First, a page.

Bates unveils bold new look for the Bobcat
LEWISTON, Maine — Bates College made public its new Bobcat logo at halftime of today’s Bates-Tufts men’s basketball game, unfurling a garnet banner depicting a bold, new look for the college mascot.
Created by Skye Design Studios (SDS), the new Bobcat strikes a familiar note with the 17-year-old design it replaces, while making a fresh and stylish departure from the logos of other institutions and teams using the Bobcat nickname. Owned and operated by Maine native Skye Dillon, SDS is a brand identity and design firm located in the greater New York City area.
“Timeless in nature, the new Bobcat icon’s confidence is rendered in a clean, one-color graphic that serves as a metaphor to Bates’ distinguished reputation, as well as the simple lifestyle associated with Maine,” said Dillon. “The Bobcat’s head-only pose engages with the viewer, representing the intimate nature of Bates’ tight-knit community.”
Representing the entire college, the new Bobcat will eventually be visible throughout campus, yet will likely be seen most often in relation to Bates’ 31 varsity athletic teams. It will figure prominently in Bates’ forthcoming redesigned athletics website (a project in which the college is partnering with PrestoSports), and may appear on some uniforms as early as spring 2013.
The college’s athletics marketing committee, including four students and alumni, recommended an update of the Bobcat logo and oversaw its development.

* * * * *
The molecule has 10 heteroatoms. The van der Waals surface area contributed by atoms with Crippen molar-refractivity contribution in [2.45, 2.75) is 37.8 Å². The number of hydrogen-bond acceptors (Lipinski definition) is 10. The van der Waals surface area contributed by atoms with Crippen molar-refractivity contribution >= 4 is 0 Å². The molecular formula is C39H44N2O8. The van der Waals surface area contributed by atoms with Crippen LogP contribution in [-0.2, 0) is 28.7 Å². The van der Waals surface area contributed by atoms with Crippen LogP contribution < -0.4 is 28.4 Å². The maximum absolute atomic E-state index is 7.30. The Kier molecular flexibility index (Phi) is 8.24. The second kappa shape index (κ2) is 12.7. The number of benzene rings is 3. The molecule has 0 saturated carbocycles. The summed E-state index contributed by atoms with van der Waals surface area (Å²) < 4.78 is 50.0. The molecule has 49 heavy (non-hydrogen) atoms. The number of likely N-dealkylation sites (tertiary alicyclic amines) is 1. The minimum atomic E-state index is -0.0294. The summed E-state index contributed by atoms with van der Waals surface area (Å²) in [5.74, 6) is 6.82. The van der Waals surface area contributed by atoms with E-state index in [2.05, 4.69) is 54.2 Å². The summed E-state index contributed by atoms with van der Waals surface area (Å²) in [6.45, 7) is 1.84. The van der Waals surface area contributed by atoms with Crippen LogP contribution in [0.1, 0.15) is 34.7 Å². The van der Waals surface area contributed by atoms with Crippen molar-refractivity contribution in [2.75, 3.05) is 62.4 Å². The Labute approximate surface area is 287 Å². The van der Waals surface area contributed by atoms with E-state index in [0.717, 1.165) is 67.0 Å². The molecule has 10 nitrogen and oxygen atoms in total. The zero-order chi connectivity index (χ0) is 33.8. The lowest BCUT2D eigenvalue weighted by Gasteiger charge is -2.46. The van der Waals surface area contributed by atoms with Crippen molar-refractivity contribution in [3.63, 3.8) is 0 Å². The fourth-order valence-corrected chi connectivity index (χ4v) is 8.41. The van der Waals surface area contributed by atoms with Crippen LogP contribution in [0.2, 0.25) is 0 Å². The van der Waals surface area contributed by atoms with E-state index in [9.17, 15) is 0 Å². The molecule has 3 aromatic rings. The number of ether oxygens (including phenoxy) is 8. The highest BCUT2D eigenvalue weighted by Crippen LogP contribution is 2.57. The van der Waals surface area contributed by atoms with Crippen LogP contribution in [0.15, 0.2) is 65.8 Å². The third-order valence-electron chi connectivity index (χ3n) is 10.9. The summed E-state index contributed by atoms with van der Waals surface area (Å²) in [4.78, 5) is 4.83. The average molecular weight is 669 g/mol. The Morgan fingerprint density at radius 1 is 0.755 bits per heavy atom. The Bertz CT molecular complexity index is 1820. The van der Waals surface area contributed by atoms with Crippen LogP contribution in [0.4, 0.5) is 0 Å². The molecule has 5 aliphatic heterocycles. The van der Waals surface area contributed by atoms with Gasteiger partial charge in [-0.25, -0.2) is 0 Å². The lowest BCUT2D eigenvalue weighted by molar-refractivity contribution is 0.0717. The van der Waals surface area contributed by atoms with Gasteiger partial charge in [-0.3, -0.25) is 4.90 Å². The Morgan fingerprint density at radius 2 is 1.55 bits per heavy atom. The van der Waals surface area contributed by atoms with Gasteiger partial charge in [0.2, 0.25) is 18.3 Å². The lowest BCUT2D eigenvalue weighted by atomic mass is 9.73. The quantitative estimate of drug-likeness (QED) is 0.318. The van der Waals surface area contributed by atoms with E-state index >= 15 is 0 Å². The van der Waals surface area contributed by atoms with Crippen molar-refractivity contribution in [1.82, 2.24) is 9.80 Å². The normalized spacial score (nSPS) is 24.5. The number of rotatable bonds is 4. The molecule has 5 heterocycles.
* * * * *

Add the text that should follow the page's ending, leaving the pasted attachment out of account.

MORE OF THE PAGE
“The committee worked extremely well together to create a logo that would appeal to all members of the Bates community, past and present,” said Luke Matarazzo, a Bates junior and committee member. “The new Bobcat conveys confidence, fearlessness and valor — all characteristics that we value here at Bates. The development of the new logo took lots of time, effort and cooperation, but it was well worth it.”
In September and October the committee engaged Dillon as designer, and then canvassed the Bates community — students, alumni, faculty and staff — for artistic direction.
Dillon visited campus in October, taking in a variety of athletic contests, meeting with the committee and poring through archival photographs.
“The input contributed by the campus community provided an authentic perspective on the school’s identity,” said Dillon.
“Skye is a natural collaborator,” said McHugh, “a real pleasure to work with.”
Dillon’s design precisely meets the qualities the survey suggested:
- the Bobcat head alone (not a full body or something in between);
- preference for “distinguished,” among logo styles described as “modern,” “traditional,” “distinguished,” “aggressive” and “whimsical”:
- resemblance to the 1997 logo, rather than a clear departure from it.
“With the input of both current students and alumni, the committee got a unique perspective on how the Bobcat functions for different people,” said senior Catherine Tuttle, another member of the athletics marketing committee. “The Bobcat is something we all wear proudly, and I’m thrilled with the new, more regal look.”
The Bobcat was adopted as the college mascot in 1924, during an all-campus vote in the Bates Chapel. “It is small, but oh how it can fight,” said one supporter.
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